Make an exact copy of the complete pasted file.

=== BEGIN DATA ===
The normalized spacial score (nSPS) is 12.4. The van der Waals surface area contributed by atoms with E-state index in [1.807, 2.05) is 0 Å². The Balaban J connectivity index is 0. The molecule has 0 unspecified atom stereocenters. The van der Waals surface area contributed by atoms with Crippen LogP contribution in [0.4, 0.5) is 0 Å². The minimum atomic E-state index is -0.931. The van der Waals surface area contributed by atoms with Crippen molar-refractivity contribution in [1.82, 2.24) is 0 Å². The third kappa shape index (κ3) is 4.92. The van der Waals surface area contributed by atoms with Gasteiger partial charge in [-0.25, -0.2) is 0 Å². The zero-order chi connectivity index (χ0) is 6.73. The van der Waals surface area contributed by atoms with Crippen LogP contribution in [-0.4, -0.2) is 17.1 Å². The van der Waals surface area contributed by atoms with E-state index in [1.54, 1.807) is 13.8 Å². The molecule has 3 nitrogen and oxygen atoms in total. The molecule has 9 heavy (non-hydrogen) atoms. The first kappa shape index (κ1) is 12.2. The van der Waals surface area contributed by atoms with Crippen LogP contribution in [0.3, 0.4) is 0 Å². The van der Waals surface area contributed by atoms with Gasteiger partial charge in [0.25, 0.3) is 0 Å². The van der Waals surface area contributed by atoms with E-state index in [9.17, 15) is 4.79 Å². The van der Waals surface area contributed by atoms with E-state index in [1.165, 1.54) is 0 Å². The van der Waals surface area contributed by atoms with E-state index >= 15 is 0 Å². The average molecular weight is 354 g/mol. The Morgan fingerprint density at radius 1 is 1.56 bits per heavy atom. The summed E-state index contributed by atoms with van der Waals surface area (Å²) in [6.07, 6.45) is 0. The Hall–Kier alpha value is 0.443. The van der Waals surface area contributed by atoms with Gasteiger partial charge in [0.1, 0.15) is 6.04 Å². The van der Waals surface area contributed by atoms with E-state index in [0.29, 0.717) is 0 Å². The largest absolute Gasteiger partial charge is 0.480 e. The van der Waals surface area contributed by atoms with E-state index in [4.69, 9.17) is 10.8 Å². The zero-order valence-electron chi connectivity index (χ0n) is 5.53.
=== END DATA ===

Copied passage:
The normalized spacial score (nSPS) is 12.4. The van der Waals surface area contributed by atoms with E-state index in [1.807, 2.05) is 0 Å². The Balaban J connectivity index is 0. The molecule has 0 unspecified atom stereocenters. The van der Waals surface area contributed by atoms with Crippen LogP contribution in [0.4, 0.5) is 0 Å². The minimum atomic E-state index is -0.931. The van der Waals surface area contributed by atoms with Crippen molar-refractivity contribution in [1.82, 2.24) is 0 Å². The third kappa shape index (κ3) is 4.92. The van der Waals surface area contributed by atoms with Gasteiger partial charge in [-0.25, -0.2) is 0 Å². The zero-order chi connectivity index (χ0) is 6.73. The van der Waals surface area contributed by atoms with Crippen LogP contribution in [-0.4, -0.2) is 17.1 Å². The van der Waals surface area contributed by atoms with E-state index in [1.54, 1.807) is 13.8 Å². The molecule has 3 nitrogen and oxygen atoms in total. The molecule has 9 heavy (non-hydrogen) atoms. The first kappa shape index (κ1) is 12.2. The van der Waals surface area contributed by atoms with Crippen LogP contribution in [0.3, 0.4) is 0 Å². The van der Waals surface area contributed by atoms with Gasteiger partial charge in [0.25, 0.3) is 0 Å². The van der Waals surface area contributed by atoms with E-state index in [9.17, 15) is 4.79 Å². The van der Waals surface area contributed by atoms with E-state index in [1.165, 1.54) is 0 Å². The van der Waals surface area contributed by atoms with E-state index >= 15 is 0 Å². The average molecular weight is 354 g/mol. The Morgan fingerprint density at radius 1 is 1.56 bits per heavy atom. The summed E-state index contributed by atoms with van der Waals surface area (Å²) in [6.07, 6.45) is 0. The Hall–Kier alpha value is 0.443. The van der Waals surface area contributed by atoms with Gasteiger partial charge in [0.1, 0.15) is 6.04 Å². The van der Waals surface area contributed by atoms with E-state index in [0.29, 0.717) is 0 Å². The largest absolute Gasteiger partial charge is 0.480 e. The van der Waals surface area contributed by atoms with E-state index in [4.69, 9.17) is 10.8 Å². The zero-order valence-electron chi connectivity index (χ0n) is 5.53.